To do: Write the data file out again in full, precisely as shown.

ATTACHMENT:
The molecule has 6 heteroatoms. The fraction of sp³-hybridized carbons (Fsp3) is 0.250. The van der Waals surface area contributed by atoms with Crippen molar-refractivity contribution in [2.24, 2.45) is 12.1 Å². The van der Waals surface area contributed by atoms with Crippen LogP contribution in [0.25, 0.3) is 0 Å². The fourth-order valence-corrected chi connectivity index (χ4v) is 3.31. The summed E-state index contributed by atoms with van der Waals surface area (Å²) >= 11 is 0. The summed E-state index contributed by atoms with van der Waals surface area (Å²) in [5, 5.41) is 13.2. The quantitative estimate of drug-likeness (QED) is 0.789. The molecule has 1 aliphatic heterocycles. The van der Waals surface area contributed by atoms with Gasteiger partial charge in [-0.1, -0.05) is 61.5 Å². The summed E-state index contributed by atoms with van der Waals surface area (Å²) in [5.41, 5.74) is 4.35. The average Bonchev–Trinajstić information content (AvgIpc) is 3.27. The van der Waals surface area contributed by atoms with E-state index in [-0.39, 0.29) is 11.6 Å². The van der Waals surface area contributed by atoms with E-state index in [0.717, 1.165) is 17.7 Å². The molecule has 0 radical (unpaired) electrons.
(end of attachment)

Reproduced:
The molecule has 6 heteroatoms. The fraction of sp³-hybridized carbons (Fsp3) is 0.250. The van der Waals surface area contributed by atoms with Crippen molar-refractivity contribution in [2.24, 2.45) is 12.1 Å². The van der Waals surface area contributed by atoms with Crippen LogP contribution in [0.25, 0.3) is 0 Å². The fourth-order valence-corrected chi connectivity index (χ4v) is 3.31. The summed E-state index contributed by atoms with van der Waals surface area (Å²) >= 11 is 0. The summed E-state index contributed by atoms with van der Waals surface area (Å²) in [5, 5.41) is 13.2. The quantitative estimate of drug-likeness (QED) is 0.789. The molecule has 1 aliphatic heterocycles. The van der Waals surface area contributed by atoms with Gasteiger partial charge in [-0.1, -0.05) is 61.5 Å². The summed E-state index contributed by atoms with van der Waals surface area (Å²) in [5.41, 5.74) is 4.35. The average Bonchev–Trinajstić information content (AvgIpc) is 3.27. The van der Waals surface area contributed by atoms with E-state index in [-0.39, 0.29) is 11.6 Å². The van der Waals surface area contributed by atoms with E-state index in [0.717, 1.165) is 17.7 Å². The molecule has 0 radical (unpaired) electrons.